Unless you're the mom of a baby or toddler no doubt you've experienced at least one disappointing if not downright miserable Mother's Day. Mine was the year my middle son (who was immersed in finals at his college) "forgot" to call. I spent the whole day bemoaning this neglect, even though my other two sons treated me royally. My expectation, however, was that all of my children should remember and honor me on this special day.
There's no greater gift than being a mom, and if you've raised your kids with love and compassion, no doubt they will honor you every day of their lives. That said, sometimes they need a little extra help, so if you want to make your Mother's Day really shine, open your throat chakra and let the kids know what you have in mind. It could be as simple as "no quarrelling with your sister today" or "an iced tea with a sprig of fresh mint." But whatever it is, don't be shy about asking (keep it reasonable, however; they're probably not going to spring for a cruise).
In the past few years I've taken Mother's Day into my own hands to avoid disappointment by setting the ground rules early. If you have little ones who (thanks to their preschool teacher) will bring you a potted plant or a homemade card, then good for you. But if you have adult children (as I do) who may be stressed out from work, college, or raising their own families, then you may have to do a little extra prep. For instance, about a week before Mother's Day, I always nudge, "Don't forget -- I will not be cooking on Sunday! In fact, I am expecting a really nice lunch out or breakfast in bed."
Now, maybe you don't think you should have to ask for stuff. But believe me, it's much better than sitting around stewing or thinking that you're not appreciated. Chances are, you are appreciated, but sometimes kids just don't know what to do or what to give you. (You can also enlist your mate in your quest to get the kids on board, but if he's the type that forgets your anniversary, don't get your hopes up; better to take matters into your own hands.)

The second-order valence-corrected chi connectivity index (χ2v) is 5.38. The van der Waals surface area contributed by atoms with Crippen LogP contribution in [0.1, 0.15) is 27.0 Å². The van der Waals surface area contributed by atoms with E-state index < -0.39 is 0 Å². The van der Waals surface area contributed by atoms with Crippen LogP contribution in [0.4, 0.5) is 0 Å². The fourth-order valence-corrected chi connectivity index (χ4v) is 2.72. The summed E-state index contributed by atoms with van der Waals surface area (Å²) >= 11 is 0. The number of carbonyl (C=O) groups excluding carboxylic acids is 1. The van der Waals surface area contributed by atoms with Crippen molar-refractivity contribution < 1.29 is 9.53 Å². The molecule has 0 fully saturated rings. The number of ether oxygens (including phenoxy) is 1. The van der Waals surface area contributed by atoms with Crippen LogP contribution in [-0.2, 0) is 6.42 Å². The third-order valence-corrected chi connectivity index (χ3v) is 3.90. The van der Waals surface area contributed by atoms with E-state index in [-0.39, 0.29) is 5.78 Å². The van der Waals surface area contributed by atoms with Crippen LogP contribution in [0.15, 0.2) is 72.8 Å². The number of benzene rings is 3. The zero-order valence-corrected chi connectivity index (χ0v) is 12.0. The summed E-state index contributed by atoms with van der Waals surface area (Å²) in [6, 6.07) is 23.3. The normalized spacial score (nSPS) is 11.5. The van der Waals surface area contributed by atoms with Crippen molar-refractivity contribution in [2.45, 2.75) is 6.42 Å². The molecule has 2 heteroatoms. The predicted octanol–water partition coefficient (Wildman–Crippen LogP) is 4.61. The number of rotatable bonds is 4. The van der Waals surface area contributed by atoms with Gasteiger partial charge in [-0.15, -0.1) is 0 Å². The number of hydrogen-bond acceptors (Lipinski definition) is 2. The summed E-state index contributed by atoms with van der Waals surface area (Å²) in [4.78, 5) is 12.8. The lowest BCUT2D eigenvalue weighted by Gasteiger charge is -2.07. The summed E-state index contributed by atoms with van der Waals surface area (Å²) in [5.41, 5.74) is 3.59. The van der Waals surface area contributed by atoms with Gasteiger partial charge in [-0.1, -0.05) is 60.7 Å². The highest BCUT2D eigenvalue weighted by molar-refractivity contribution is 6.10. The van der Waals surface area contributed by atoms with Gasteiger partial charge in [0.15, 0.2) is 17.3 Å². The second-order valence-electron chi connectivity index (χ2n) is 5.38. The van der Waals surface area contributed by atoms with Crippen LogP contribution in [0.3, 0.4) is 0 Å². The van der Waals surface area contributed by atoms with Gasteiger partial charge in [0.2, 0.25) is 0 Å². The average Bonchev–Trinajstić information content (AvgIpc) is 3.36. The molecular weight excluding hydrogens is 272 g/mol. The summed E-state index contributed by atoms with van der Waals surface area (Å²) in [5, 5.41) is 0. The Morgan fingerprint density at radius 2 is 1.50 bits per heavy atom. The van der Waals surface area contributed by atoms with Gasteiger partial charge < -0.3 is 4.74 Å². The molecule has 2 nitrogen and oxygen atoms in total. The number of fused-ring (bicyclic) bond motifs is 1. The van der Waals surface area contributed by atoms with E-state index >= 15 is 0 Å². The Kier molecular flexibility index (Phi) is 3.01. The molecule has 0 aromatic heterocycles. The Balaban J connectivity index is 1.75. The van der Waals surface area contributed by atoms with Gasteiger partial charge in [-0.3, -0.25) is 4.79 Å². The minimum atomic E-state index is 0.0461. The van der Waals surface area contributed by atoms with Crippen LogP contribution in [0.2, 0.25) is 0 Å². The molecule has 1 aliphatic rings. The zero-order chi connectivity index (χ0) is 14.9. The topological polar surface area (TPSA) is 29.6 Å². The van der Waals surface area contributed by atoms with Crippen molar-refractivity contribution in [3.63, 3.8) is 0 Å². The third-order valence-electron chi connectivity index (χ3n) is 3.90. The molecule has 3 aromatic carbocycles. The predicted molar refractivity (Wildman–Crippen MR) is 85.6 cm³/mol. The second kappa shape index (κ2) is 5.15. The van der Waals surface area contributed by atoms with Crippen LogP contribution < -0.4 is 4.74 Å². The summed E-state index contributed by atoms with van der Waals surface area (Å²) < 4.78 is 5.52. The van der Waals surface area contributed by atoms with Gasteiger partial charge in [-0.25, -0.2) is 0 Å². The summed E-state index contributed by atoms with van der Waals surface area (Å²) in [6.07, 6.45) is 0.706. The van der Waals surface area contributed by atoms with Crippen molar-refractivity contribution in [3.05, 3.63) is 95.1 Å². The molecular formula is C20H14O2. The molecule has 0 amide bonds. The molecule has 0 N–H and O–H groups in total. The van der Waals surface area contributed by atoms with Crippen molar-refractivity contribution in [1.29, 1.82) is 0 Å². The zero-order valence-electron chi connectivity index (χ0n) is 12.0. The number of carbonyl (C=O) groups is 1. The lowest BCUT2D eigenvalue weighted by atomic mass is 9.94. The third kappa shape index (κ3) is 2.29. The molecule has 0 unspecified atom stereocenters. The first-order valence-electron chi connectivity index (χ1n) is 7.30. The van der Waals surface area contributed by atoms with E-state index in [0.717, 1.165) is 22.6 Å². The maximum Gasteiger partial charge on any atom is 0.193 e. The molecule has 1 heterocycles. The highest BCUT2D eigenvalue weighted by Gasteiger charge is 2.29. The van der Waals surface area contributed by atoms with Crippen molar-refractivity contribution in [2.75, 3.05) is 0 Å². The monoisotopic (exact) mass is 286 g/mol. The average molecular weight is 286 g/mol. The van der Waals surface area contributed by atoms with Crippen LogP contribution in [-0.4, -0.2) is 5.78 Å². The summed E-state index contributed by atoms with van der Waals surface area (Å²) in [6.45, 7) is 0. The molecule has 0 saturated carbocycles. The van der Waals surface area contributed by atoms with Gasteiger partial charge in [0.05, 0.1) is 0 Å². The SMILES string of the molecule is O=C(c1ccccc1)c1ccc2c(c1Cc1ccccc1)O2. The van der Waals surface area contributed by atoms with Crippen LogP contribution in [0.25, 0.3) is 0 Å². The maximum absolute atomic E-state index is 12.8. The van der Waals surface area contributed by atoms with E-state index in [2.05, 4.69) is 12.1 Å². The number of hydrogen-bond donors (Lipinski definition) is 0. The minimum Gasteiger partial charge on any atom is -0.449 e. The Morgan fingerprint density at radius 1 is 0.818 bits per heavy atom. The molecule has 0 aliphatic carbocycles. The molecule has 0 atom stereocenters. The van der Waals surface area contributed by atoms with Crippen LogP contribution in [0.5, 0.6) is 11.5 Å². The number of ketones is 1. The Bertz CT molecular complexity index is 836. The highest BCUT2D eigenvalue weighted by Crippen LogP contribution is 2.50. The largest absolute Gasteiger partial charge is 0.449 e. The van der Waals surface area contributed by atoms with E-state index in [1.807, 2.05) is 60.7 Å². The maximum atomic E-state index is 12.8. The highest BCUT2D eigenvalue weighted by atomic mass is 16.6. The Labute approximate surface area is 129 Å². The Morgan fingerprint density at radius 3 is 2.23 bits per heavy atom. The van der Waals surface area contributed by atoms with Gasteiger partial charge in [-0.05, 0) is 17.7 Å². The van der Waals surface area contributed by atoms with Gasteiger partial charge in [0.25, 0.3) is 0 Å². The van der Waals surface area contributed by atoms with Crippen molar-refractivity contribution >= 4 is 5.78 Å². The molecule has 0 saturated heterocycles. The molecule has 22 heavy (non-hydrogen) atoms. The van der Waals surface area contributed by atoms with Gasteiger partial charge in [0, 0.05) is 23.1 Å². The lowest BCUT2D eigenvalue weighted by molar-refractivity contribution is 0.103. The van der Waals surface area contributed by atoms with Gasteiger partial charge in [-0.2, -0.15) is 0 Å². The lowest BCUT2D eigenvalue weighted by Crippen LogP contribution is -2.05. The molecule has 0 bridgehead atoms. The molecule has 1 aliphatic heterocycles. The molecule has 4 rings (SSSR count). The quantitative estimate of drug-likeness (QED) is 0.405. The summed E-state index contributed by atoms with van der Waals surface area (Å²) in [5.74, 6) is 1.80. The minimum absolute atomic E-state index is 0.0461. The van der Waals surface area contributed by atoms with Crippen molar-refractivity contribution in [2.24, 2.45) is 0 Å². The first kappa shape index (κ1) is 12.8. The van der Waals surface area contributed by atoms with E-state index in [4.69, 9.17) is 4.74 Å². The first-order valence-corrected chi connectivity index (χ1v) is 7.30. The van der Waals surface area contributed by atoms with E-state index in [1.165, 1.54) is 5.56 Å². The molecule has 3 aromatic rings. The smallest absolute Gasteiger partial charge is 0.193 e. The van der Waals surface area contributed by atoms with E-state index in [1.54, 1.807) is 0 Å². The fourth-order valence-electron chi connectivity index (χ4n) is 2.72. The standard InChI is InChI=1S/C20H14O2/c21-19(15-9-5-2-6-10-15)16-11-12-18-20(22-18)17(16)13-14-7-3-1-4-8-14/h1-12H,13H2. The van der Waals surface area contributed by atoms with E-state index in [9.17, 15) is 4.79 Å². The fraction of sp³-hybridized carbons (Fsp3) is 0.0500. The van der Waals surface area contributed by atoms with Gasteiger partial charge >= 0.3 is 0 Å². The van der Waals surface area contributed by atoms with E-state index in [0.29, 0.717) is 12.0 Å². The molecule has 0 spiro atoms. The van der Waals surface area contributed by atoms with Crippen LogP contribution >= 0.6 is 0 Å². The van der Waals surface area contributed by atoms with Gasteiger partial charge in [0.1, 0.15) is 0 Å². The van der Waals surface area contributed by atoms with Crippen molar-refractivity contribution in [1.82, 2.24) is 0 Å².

Presents don't have to be elaborate, you can remind. A coupon for yard work, a framed family photo or a picture your child draws, a pair of earrings. One year my son asked for cash to buy me a begonia. No problem... it's the thought that counts (he was only seven at the time so I gave him a pass). Or, if you're a gamblin' mom, you can simply say "Surprise me!"
This year, I've informed my family that I'm attending a concert on Mother's Day evening. Therefore, they can either come along or take me out to lunch that day or the day before (my spouse and I discovered this year that going out the night before Valentine's Day was a heck of a lot cheaper, and the restaurant decorations were already up!). Mother's Day should be about Mom; the rest of the year, we may put our kids first, but on this special day I see no reason why we can't just say what we want -- and get it -- even if what we really want is simply to be left alone to take bubble baths and naps.
By the way, a week after that fateful Mother's Day, my son finally realized that he'd slipped up, and felt pretty badly. I could have saved him those feelings of remorse if I'd let go of my disappointment and given him a call. (On the other hand, I don't think he'll be forgetting Mother's Day again anytime soon.)
And neither will I! I'm looking forward to my day of iced cappuccinos, flowers, music and relaxation. A few hugs will be welcome, too. After nearly three decades of hard work and devotion as a mom, I'm not hesitant to set my ground rules any more. I deserve it. (And if you're a mom, so do you!)